attributes, properties, and accessors -- philosophy
ethan at stoneleaf.us
Tue Nov 24 21:59:15 CET 2009
Chris Rebert wrote:
> On Tue, Nov 24, 2009 at 9:39 AM, Ethan Furman <ethan at stoneleaf.us> wrote:
>>Bruno Desthuilliers wrote:
>>>Ethan Furman a écrit :
>>>>The problem I have with properties is my typing. I'll end up assigning
>>>>to an attribute, but get the spelling slightly wrong (capitalized, or
>>>>missing an underscore -- non-obvious things when bug-hunting), so now I have
>>>>an extra attribute which of course has zero effect on what I'm trying to do
>>>>and I start getting wierd results like viewing deleted records when I *know*
>>>>I set useDeleted = False... 30 minutes later I notice it was /supposed/ to
>>>>be use_deleted. *sigh*
>>>>So -- to keep myself out of trouble -- I have started coding such things
>>>>as, for example:
>>>>result = table.use_deleted() # returns True or False
>>>>table.use_deleted(False) # skip deleted records
>>>>result = table.use_deleted
>>>>table.use_deleted = False
>>>>My question: is this [ severely | mildly | not at all ] un-pythonic?
>>>Definitly and totally unpythonic. The first solution to your problem is to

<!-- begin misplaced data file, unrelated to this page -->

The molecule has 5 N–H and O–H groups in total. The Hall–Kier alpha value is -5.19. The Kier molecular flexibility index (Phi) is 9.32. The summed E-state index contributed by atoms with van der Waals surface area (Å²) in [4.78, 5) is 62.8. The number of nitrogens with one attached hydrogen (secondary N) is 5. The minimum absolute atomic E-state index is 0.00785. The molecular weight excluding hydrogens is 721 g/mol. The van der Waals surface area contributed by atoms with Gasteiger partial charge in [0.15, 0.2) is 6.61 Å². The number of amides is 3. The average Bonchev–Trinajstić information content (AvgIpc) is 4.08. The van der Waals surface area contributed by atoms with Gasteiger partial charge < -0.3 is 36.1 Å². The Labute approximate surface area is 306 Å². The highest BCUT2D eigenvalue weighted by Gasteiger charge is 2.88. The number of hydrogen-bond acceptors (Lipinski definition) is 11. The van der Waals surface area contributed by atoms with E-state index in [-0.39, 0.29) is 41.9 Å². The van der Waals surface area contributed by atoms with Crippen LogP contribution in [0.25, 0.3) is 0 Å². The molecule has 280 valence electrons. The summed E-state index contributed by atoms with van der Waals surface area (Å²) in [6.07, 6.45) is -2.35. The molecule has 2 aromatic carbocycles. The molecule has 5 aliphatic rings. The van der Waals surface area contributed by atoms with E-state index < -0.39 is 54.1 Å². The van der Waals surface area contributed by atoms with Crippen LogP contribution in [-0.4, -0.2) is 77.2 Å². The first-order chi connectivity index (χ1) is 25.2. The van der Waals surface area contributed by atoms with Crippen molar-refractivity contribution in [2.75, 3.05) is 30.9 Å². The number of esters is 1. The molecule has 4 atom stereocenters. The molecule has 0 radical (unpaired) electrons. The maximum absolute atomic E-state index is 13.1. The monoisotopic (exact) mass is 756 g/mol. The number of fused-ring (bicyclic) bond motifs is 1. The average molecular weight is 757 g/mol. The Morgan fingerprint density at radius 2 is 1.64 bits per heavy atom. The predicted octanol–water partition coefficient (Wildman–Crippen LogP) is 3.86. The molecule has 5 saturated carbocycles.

>>>stick to standard naming conventions. If this is not enough, Chris pointed
>>>you to really useful tools. Also, you can override __setattr__ to catch such
>>>errors - at least during the coding/debug phase.
>>Good tools to know about, and a consistent naming pattern also makes life
>>easier (which I have since done ;).
>>Let's head towards murkier waters (at least murkier to me -- hopefully they
>>can be easily clarified): some of the attributes are read-only, such as
>>record count; others are not directly exposed, but still settable, such as
>>table version; and still others require a small amount of processing... at
>>which point do I switch from simple attribute access to method access?
> Thanks to the magic of properties, the end-user-programmer need not
> know which you're using:
You know, when I first read that bit on properties a while back, the
explanation of the decorators and how a property was also a decorator
for the setter and deleter bits completely lost me. Since then I've
played with decorators a bit, written a configaration module that uses
them, and just now, reading the description... it was so elegantly
simple it almost brought tears to my eyes *sniff*. I love Python.
Okay, I'll go back and switch all my attributes *back* to attributes --
and properties will be much nicer than my original implementation (using
__getattr__ and __setattr__).
Many thanks to all who answered!
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